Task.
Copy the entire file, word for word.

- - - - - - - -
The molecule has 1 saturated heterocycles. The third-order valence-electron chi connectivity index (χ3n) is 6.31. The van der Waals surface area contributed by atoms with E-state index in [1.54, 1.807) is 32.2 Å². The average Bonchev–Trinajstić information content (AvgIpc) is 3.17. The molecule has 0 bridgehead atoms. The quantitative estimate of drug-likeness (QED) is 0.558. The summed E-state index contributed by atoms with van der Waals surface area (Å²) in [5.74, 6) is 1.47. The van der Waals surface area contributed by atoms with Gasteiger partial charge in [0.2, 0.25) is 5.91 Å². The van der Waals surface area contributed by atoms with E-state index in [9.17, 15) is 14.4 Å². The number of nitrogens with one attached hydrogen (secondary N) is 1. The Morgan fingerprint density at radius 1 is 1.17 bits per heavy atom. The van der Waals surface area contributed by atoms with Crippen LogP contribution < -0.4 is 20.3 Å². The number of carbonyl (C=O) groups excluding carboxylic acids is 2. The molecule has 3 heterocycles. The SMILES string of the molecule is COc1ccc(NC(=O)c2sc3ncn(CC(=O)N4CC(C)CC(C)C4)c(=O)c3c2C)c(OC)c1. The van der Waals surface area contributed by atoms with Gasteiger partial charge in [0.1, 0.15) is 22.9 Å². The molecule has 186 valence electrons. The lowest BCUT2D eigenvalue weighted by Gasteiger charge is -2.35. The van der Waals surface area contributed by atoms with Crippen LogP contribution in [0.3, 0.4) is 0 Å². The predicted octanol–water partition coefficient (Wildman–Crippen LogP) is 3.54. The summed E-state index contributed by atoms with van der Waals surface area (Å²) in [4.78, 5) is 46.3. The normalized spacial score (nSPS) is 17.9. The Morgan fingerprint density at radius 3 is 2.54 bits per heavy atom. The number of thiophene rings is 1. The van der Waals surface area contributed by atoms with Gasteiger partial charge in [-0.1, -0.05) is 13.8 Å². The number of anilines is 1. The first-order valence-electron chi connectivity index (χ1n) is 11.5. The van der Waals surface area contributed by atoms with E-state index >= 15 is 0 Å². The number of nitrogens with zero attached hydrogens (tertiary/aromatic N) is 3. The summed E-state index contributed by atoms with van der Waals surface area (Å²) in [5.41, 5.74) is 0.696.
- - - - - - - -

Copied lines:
The molecule has 1 saturated heterocycles. The third-order valence-electron chi connectivity index (χ3n) is 6.31. The van der Waals surface area contributed by atoms with E-state index in [1.54, 1.807) is 32.2 Å². The average Bonchev–Trinajstić information content (AvgIpc) is 3.17. The molecule has 0 bridgehead atoms. The quantitative estimate of drug-likeness (QED) is 0.558. The summed E-state index contributed by atoms with van der Waals surface area (Å²) in [5.74, 6) is 1.47. The van der Waals surface area contributed by atoms with Gasteiger partial charge in [0.2, 0.25) is 5.91 Å². The van der Waals surface area contributed by atoms with E-state index in [9.17, 15) is 14.4 Å². The number of nitrogens with one attached hydrogen (secondary N) is 1. The Morgan fingerprint density at radius 1 is 1.17 bits per heavy atom. The van der Waals surface area contributed by atoms with Crippen LogP contribution < -0.4 is 20.3 Å². The number of carbonyl (C=O) groups excluding carboxylic acids is 2. The molecule has 3 heterocycles. The SMILES string of the molecule is COc1ccc(NC(=O)c2sc3ncn(CC(=O)N4CC(C)CC(C)C4)c(=O)c3c2C)c(OC)c1. The van der Waals surface area contributed by atoms with Gasteiger partial charge in [0.1, 0.15) is 22.9 Å². The molecule has 186 valence electrons. The lowest BCUT2D eigenvalue weighted by Gasteiger charge is -2.35. The van der Waals surface area contributed by atoms with Crippen LogP contribution in [0.3, 0.4) is 0 Å². The predicted octanol–water partition coefficient (Wildman–Crippen LogP) is 3.54. The summed E-state index contributed by atoms with van der Waals surface area (Å²) in [4.78, 5) is 46.3. The normalized spacial score (nSPS) is 17.9. The Morgan fingerprint density at radius 3 is 2.54 bits per heavy atom. The number of thiophene rings is 1. The van der Waals surface area contributed by atoms with Gasteiger partial charge in [-0.1, -0.05) is 13.8 Å². The number of anilines is 1. The first-order valence-electron chi connectivity index (χ1n) is 11.5. The van der Waals surface area contributed by atoms with E-state index >= 15 is 0 Å². The number of nitrogens with zero attached hydrogens (tertiary/aromatic N) is 3. The summed E-state index contributed by atoms with van der Waals surface area (Å²) in [5.41, 5.74) is 0.696.